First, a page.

My husband and I recently suffered a family loss. It was difficult, of course, as these things always are, but as a chaplain I am lucky enough to be surrounded by people who are loving, understanding, and patient with grief. I was able to take some time to heal and when I came back I found myself nervous. Grief has a funny way of popping up when we least expect it, and I had found myself getting teary at the strangest things because of it. As a spiritual and emotional caregiver, one of the things we are always conscious of is transference, or conflating your patient's pain with your own. This is problematic both for the patients and the caregivers for obvious reasons, so it figures that within three weeks of returning to work I found myself sitting across the room from a patient who had just gone through almost the same thing I had.
Ordinarily, I would never disclose such a fresh loss to a patient, but this patient's pain was so raw, and she looked at me and asked if her grief was normal. She said her friends and family didn't understand, but I did. I did because I had found myself somewhere further along in my healing process, but with a fresh enough memory that I knew that, if not normal, she seemed to be experiencing something similar to what I had experienced. So I did it. I told her of my loss. It's a frightening thing to wonder if you're doing the right thing or not, and to have that moment of pause. She looked at me and burst into tears, and my heart pounded because I was thinking, “Oh boy, now she's crying for both of us and that's not what I wanted!” I told her I'm doing fine and don't want this to be about me, and she interrupted me and sobbed: “It feels so good knowing somebody else understands!” She said she was sorry for my loss, and she thanked me. She thanked me for sharing my pain, my wound, and I felt a gentle warmth, like perhaps my hurt was not completely without purpose after all.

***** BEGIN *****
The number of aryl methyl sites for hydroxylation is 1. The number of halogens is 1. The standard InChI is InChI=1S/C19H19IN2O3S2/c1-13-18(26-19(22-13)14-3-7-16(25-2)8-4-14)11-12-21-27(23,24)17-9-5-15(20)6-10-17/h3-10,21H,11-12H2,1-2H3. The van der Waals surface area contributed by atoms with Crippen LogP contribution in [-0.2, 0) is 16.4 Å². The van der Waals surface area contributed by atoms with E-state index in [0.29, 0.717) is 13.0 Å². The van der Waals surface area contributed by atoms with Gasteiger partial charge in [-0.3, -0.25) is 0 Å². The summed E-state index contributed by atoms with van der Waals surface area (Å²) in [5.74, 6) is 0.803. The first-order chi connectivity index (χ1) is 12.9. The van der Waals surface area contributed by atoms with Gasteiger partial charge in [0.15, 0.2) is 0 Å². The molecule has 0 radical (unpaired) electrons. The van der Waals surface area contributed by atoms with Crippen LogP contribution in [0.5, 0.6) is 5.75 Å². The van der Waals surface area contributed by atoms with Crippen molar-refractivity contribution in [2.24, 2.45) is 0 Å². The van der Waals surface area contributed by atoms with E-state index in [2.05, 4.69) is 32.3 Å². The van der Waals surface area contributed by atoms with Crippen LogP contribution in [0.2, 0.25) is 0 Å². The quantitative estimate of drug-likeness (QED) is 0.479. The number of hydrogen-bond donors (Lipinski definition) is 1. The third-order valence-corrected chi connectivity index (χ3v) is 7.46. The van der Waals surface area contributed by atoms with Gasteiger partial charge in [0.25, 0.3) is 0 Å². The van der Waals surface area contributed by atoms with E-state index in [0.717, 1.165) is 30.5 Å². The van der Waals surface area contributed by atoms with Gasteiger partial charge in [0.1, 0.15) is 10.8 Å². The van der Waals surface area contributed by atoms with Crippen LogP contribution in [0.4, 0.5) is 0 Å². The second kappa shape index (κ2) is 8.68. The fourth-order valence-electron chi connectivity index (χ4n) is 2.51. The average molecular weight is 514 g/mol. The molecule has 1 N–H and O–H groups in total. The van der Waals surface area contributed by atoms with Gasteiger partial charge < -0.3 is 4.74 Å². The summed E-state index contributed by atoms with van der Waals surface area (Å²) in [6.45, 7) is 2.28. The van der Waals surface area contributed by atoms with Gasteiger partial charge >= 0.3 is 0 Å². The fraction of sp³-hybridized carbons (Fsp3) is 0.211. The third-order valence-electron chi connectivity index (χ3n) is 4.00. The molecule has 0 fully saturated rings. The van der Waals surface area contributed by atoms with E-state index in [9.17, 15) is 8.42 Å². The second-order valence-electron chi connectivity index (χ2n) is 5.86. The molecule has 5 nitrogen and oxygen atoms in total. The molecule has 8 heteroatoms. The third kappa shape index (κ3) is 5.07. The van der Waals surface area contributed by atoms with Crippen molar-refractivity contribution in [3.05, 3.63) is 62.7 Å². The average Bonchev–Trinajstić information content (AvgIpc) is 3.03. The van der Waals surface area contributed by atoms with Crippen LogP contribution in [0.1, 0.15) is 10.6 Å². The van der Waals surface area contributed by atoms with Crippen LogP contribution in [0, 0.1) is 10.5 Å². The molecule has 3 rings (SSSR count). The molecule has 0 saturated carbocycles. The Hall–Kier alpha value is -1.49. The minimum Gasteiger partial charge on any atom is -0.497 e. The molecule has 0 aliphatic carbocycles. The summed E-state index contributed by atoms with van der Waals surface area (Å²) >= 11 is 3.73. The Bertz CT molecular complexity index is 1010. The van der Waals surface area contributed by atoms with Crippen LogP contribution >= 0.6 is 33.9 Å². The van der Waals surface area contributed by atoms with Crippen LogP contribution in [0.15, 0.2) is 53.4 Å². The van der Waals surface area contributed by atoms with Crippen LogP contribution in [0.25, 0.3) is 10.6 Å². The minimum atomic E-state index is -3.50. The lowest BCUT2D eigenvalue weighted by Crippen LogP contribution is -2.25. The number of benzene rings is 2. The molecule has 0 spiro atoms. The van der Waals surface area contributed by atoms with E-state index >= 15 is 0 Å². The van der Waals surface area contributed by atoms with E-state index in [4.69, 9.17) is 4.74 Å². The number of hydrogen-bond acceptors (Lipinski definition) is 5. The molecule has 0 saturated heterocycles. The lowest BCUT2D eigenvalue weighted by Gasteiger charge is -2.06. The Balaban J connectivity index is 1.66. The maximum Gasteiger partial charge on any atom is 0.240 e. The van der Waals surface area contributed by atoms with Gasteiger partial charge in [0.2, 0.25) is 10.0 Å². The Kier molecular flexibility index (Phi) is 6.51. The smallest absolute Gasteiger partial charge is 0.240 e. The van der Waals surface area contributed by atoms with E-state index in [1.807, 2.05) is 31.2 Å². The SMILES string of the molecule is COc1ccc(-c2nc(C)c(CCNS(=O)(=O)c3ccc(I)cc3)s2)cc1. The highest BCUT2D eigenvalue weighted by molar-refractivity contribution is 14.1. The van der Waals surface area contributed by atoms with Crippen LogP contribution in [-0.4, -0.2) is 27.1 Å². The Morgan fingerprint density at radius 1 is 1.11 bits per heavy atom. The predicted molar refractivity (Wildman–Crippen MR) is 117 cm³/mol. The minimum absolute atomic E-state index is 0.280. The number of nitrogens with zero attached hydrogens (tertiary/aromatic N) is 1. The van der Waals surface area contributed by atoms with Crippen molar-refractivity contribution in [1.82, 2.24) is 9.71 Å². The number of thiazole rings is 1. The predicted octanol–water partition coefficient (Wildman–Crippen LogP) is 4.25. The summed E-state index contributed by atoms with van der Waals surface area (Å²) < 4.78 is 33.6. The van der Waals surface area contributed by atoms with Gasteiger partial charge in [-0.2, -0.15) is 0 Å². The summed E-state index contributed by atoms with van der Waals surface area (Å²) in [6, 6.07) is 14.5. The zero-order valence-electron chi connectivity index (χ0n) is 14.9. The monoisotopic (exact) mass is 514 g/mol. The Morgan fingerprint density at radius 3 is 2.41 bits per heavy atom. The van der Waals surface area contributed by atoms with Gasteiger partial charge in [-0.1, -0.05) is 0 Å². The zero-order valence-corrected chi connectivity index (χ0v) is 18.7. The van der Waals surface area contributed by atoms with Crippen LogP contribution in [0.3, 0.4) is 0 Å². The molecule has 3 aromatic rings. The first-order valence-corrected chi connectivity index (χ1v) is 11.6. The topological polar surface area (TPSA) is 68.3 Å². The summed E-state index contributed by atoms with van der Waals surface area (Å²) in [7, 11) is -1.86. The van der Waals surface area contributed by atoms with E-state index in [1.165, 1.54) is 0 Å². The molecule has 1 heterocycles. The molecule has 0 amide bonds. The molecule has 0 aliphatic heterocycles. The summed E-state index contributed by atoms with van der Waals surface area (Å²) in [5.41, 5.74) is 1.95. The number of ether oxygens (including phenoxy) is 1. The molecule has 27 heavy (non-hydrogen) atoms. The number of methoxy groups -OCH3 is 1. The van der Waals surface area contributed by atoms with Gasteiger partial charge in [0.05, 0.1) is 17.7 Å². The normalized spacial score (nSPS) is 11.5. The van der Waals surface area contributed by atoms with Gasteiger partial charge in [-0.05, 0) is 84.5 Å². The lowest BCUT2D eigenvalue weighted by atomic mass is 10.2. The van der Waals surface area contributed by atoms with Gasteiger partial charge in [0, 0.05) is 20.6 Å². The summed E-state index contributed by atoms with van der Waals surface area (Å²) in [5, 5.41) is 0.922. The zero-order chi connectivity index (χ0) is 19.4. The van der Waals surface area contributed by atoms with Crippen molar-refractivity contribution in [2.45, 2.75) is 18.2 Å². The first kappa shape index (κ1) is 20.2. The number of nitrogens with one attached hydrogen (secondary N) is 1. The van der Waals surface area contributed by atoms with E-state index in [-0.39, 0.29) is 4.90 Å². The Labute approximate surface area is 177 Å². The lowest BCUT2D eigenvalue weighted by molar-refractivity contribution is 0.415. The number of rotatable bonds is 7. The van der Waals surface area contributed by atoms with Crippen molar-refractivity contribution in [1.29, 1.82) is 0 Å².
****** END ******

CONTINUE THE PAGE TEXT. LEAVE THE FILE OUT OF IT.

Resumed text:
We can hardly live without collecting bumps and bruises along the way. To open the heart is to risk it: to fall in love is to risk rejection, to have a child is to risk all the pain of rebellion and the fears of loss or estrangement, and even learning a new skill risks failure and raising all of those hard questions about ourselves we don't want to face. Probably none of us make it to adulthood without some kind of loss, trauma, insecurity, or hurt, and we bring that story, that self with us when we walk into a patient room and listen to their story, their hurt. Whether it's physical illness, or emotional/spiritual turmoil, these things touch us. They remind of us those things in us, and they sometimes cut a little too close to the bone for comfort. At the same time, those old scars and even some of the fresher wounds create an opportunity for connection. It's not professional or advised to walk around with our hearts on our sleeves all the time, but neither can we close our hearts to the hurts we encounter as we journey with our patients.
Henri Nouwen writes: “The great illusion of leadership is to think that man can be led out of the desert by someone who has never been there.” How can we be healers if we can't get in touch with the experiences of our illnesses, struggles, grief, and rough edges? How can you understand how to hope against all hope, to hope even when the prognosis is grim, to find something to hold to as you take your dying breath, if never you have walked that valley of the shadow of death in some small way? We can't, and it's silly to try because we bring those things with us every step of the way. We all have hearts able to be, as theologian Parker Palmer says, not just broken, but broken open in order to hold the broken hearted before us and walk with them toward healing.
This visit with the woman whose loss was so close to my own reminded me of this simple caregiving strategy, which bears so much healing fruit, and that is to care from your broken heart. Take care of your heart, of course, but don't be afraid to be truly touched by the wounds of another. My own personal life philosophy is that it is in our weakness that we are made strong, and so I invite and encourage you to be weak. Be open to really listening to the many hurts you encounter in these walls today. Let your hurts and scars and the victory of having carried on be a beacon of hope to those who have not yet learned they can survive their hurts. And know that in baring your heart in this beautiful, holy vulnerability you invite healing for them, and for you.